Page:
A fancy $45 million makeover is coming to the War Memorial Auditorium in Fort Lauderdale and it looks like this: Art deco with a modern flavor. A little bit of ballet and a whole lot of hockey, including two chill new rinks.
“I think this park is going to be a showplace,” said Commissioner Steve Glassman, whose district includes Holiday Park, home to the War Memorial building. “I think this will really be the Central Park for Fort Lauderdale. It’s going to be a big attraction.”
The Florida Panthers’ War Memorial Benefit Corp. will foot the bill for a major overhaul of a structure that opened in 1950 as a popular venue for opera, symphonies and sporting events — and more recently, gun shows. The social purpose corporation, considered to be a hybrid of a for-profit and non-profit organization, combines a public purpose with the promise of a return on investment to shareholders.
Fort Lauderdale, as owner of the site just southeast of Federal Highway and Sunrise Boulevard, is kicking in an $800,000 grant and leasing the 7-acre parcel at $1 a year for 50 years. The lease began in June.
In exchange, the Panthers plan to renovate War Memorial, bringing a modern flair to the art deco spot perched on the western end of 93-acre Holiday Park. A new building to the east will feature two indoor ice rinks. One will become the team’s primary practice spot and the other will be open year-round to youth hockey leagues and public skates.
The project will likely break ground in March 2020 and open by the summer of 2021, said Sean McCaffrey, chief operating officer for the Panthers and director of the War Memorial Benefit Corporation.
A new 3,000-seat concert hall is in the plans, along with a rock climbing wall and rooms for off-ice activities like yoga, dance and Pilates.
The northern rink will be used for recreational hockey, youth hockey, youth figure skating and public skating.
The southern rink will be reserved for Panthers practice sessions about 75 times a year, McCaffrey said. Those sessions will be open to fans, who will get a chance to meet and get photos with the players.
“Fans and kids can come watch every practice,” McCaffrey said. “Our players are very community minded and they like the idea of exposing more kids to the game.”
The Panthers play in the BB&T Center in Sunrise and currently practice in the Florida Panthers IceDen in Coral Springs.
That will change when they start using the War Memorial rink, likely in September 2021.
“The Panthers will primarily practice out of the War Memorial facility,” McCaffrey said. “The players are excited. They do see the buzz of Fort Lauderdale.”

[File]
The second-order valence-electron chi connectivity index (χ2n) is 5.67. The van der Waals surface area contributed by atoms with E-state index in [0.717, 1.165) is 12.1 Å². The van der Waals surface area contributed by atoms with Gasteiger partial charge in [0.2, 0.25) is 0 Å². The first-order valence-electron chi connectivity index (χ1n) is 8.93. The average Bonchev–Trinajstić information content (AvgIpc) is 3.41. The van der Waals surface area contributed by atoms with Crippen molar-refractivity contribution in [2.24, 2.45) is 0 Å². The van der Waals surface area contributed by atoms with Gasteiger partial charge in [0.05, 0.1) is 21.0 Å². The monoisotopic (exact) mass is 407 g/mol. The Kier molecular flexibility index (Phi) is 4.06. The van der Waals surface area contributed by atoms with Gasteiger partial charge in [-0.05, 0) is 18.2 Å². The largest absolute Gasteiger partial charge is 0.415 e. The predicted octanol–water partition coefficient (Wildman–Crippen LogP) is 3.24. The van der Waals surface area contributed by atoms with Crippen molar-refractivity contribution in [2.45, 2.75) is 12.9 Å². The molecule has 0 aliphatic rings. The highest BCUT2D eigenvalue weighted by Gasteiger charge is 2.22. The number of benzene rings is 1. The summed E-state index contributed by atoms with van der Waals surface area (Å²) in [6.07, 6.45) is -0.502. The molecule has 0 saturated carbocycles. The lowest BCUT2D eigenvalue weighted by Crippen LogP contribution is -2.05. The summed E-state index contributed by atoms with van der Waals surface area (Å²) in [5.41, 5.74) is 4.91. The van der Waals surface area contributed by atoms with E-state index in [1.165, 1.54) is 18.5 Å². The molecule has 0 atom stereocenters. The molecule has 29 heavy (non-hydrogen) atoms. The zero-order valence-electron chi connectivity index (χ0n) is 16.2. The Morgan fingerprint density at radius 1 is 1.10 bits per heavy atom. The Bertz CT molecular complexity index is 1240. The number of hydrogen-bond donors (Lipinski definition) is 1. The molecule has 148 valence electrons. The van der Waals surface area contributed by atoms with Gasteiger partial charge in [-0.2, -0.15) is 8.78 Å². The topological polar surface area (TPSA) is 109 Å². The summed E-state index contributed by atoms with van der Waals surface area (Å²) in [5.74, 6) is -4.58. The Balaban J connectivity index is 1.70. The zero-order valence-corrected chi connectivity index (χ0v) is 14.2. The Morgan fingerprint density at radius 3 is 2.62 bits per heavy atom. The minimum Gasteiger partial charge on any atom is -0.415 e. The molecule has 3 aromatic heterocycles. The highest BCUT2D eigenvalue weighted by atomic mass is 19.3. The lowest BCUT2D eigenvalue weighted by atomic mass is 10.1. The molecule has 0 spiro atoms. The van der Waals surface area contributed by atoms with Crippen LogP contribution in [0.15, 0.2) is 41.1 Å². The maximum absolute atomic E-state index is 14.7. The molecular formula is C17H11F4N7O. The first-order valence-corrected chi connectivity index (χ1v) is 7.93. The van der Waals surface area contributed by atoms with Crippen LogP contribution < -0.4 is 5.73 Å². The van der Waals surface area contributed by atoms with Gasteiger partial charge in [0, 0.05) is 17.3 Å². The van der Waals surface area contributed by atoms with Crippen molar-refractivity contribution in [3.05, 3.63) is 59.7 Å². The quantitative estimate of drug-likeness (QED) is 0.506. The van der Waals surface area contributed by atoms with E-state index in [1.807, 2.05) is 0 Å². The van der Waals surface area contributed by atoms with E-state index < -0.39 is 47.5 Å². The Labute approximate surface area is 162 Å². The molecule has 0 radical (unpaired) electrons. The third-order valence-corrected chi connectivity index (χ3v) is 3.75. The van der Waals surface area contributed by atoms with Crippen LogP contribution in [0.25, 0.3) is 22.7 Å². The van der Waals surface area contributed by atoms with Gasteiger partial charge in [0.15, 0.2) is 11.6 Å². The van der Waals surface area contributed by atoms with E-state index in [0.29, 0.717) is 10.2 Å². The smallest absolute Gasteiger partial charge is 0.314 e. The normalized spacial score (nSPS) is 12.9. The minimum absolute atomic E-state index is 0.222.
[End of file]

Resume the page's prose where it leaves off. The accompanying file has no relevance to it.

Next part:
When the team isn’t using it, the rink will be available for use by the public.
The Panthers will still lease the rink in Coral Springs, but it will take on more of a focus on youth hockey, McCaffrey said.
Fort Lauderdale residents will get a 15% discount on figure skating, hockey, curling and public skating sessions. They’ll also get a discount on youth hockey recreational leagues registration and multipurpose communal meeting rooms.
At least one resident doesn’t plan to use the rinks when they open.
That would be Gary Olsen, an attorney who filed a lawsuit against the city and War Memorial Benefit Corporation in June in an attempt to block the project.
“I won’t be taking advantage of my 15% city discount,” he said.
Olsen says he’s used the tree-lined walking trail at Holiday Park for 35 years and doesn’t want to see it disappear.
“That trail and all the slash pines are going to go away,” he said. “There’s probably a couple hundred pines in that area. Some of those are 80, 90 years old. It would just be tragic if you take those away.”
At least 50 trees will be torn down, but four large oaks will be moved and 100 shade trees will be planted, McCaffrey said.
Glassman says most people are in favor of the Panthers coming to town.
“War Memorial has been a money loser,” he said. “It’s just a little rough around the edges. Now we have someone who is going to do something incredible and restore the building and add two ice rinks. That’s opening up a whole new world of opportunity for kids and their families.”
Another makeover is also in the pipeline: Holiday Park itself will be spruced up to the tune of $21 million, compliments of Fort Lauderdale taxpayers, who approved a $200 million parks bond in March.
A $10 million parking garage will rise on the property, freeing up more space for sports fields. The tennis center, tennis courts and concession stands will undergo renovations.
An earlier version of the story described the War Memorial Benefit Corp. incorrectly. It is a social purpose corporation that combines a public purpose with the promise of a return on investment to shareholders.
Susannah Bryan can be reached at email@example.com
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